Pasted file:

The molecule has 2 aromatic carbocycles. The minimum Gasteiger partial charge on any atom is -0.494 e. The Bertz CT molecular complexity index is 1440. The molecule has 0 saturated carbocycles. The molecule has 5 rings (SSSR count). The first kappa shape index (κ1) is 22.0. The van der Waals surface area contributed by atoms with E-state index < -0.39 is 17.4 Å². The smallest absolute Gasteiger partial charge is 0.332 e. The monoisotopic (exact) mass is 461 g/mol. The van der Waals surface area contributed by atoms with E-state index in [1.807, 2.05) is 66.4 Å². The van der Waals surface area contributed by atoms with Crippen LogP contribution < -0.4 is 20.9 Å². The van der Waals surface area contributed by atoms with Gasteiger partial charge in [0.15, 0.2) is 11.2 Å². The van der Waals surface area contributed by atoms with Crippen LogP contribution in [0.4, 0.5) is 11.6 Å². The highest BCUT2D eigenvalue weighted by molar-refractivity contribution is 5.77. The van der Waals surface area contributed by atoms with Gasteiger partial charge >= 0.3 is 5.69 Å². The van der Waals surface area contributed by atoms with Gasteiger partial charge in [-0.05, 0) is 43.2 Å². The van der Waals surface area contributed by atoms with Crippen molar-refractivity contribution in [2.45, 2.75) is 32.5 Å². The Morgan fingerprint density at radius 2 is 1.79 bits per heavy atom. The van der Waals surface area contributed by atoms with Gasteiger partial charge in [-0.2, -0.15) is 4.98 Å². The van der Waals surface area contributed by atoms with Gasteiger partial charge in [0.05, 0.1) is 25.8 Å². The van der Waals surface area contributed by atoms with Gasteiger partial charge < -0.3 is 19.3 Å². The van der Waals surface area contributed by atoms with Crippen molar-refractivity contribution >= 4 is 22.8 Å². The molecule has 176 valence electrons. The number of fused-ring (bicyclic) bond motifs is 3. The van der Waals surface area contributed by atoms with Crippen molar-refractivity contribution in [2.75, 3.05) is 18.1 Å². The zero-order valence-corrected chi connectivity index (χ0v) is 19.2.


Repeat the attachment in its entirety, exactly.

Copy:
The molecule has 2 aromatic carbocycles. The minimum Gasteiger partial charge on any atom is -0.494 e. The Bertz CT molecular complexity index is 1440. The molecule has 0 saturated carbocycles. The molecule has 5 rings (SSSR count). The first kappa shape index (κ1) is 22.0. The van der Waals surface area contributed by atoms with E-state index < -0.39 is 17.4 Å². The smallest absolute Gasteiger partial charge is 0.332 e. The monoisotopic (exact) mass is 461 g/mol. The van der Waals surface area contributed by atoms with E-state index in [1.807, 2.05) is 66.4 Å². The van der Waals surface area contributed by atoms with Crippen LogP contribution < -0.4 is 20.9 Å². The van der Waals surface area contributed by atoms with Gasteiger partial charge in [0.15, 0.2) is 11.2 Å². The van der Waals surface area contributed by atoms with Crippen LogP contribution in [0.4, 0.5) is 11.6 Å². The highest BCUT2D eigenvalue weighted by molar-refractivity contribution is 5.77. The van der Waals surface area contributed by atoms with Gasteiger partial charge >= 0.3 is 5.69 Å². The van der Waals surface area contributed by atoms with Gasteiger partial charge in [-0.05, 0) is 43.2 Å². The van der Waals surface area contributed by atoms with Crippen molar-refractivity contribution in [2.45, 2.75) is 32.5 Å². The Morgan fingerprint density at radius 2 is 1.79 bits per heavy atom. The van der Waals surface area contributed by atoms with Gasteiger partial charge in [-0.2, -0.15) is 4.98 Å². The van der Waals surface area contributed by atoms with Gasteiger partial charge in [0.05, 0.1) is 25.8 Å². The van der Waals surface area contributed by atoms with Gasteiger partial charge < -0.3 is 19.3 Å². The van der Waals surface area contributed by atoms with Crippen molar-refractivity contribution >= 4 is 22.8 Å². The molecule has 176 valence electrons. The number of fused-ring (bicyclic) bond motifs is 3. The van der Waals surface area contributed by atoms with Crippen molar-refractivity contribution in [2.75, 3.05) is 18.1 Å². The zero-order valence-corrected chi connectivity index (χ0v) is 19.2.